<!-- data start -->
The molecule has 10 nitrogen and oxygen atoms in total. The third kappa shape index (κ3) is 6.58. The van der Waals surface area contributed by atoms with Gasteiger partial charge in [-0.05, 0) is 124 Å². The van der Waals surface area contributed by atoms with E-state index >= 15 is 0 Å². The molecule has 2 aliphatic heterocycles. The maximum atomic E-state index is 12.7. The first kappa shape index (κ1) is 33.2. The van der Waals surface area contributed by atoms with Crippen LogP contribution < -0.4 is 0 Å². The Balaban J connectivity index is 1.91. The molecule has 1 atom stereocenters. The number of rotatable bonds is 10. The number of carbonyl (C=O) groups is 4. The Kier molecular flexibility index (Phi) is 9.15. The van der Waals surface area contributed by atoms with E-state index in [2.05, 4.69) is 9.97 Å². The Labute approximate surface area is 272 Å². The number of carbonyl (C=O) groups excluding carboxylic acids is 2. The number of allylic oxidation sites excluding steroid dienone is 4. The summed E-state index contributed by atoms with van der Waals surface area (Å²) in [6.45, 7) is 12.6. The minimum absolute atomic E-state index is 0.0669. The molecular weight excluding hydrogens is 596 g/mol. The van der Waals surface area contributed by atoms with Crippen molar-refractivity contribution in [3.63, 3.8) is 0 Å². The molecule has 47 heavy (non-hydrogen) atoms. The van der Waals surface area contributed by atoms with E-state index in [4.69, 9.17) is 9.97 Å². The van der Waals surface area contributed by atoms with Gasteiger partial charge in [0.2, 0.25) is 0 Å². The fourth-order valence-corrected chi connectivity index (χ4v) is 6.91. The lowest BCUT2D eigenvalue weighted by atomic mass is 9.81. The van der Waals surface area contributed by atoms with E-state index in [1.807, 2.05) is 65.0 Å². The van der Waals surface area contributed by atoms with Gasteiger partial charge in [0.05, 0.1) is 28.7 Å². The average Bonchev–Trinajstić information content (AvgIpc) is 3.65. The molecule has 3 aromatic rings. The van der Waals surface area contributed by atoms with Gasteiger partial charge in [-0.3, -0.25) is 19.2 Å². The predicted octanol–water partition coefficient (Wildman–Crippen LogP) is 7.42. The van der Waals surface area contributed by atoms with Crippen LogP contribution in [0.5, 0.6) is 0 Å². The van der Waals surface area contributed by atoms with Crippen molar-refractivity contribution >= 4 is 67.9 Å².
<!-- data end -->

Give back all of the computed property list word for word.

The molecule has 10 nitrogen and oxygen atoms in total. The third kappa shape index (κ3) is 6.58. The van der Waals surface area contributed by atoms with Gasteiger partial charge in [-0.05, 0) is 124 Å². The van der Waals surface area contributed by atoms with E-state index >= 15 is 0 Å². The molecule has 2 aliphatic heterocycles. The maximum atomic E-state index is 12.7. The first kappa shape index (κ1) is 33.2. The van der Waals surface area contributed by atoms with Crippen LogP contribution < -0.4 is 0 Å². The Balaban J connectivity index is 1.91. The molecule has 1 atom stereocenters. The number of rotatable bonds is 10. The number of carbonyl (C=O) groups is 4. The Kier molecular flexibility index (Phi) is 9.15. The van der Waals surface area contributed by atoms with E-state index in [2.05, 4.69) is 9.97 Å². The Labute approximate surface area is 272 Å². The number of carbonyl (C=O) groups excluding carboxylic acids is 2. The number of allylic oxidation sites excluding steroid dienone is 4. The summed E-state index contributed by atoms with van der Waals surface area (Å²) in [6.45, 7) is 12.6. The minimum absolute atomic E-state index is 0.0669. The molecular weight excluding hydrogens is 596 g/mol. The van der Waals surface area contributed by atoms with Crippen molar-refractivity contribution in [3.63, 3.8) is 0 Å². The molecule has 47 heavy (non-hydrogen) atoms. The van der Waals surface area contributed by atoms with E-state index in [4.69, 9.17) is 9.97 Å². The van der Waals surface area contributed by atoms with Gasteiger partial charge in [0.2, 0.25) is 0 Å². The fourth-order valence-corrected chi connectivity index (χ4v) is 6.91. The lowest BCUT2D eigenvalue weighted by atomic mass is 9.81. The van der Waals surface area contributed by atoms with E-state index in [1.807, 2.05) is 65.0 Å². The van der Waals surface area contributed by atoms with Gasteiger partial charge in [0.05, 0.1) is 28.7 Å². The average Bonchev–Trinajstić information content (AvgIpc) is 3.65. The molecule has 3 aromatic rings. The van der Waals surface area contributed by atoms with Gasteiger partial charge in [-0.3, -0.25) is 19.2 Å². The predicted octanol–water partition coefficient (Wildman–Crippen LogP) is 7.42. The van der Waals surface area contributed by atoms with Crippen LogP contribution in [0.5, 0.6) is 0 Å². The van der Waals surface area contributed by atoms with Crippen molar-refractivity contribution >= 4 is 67.9 Å².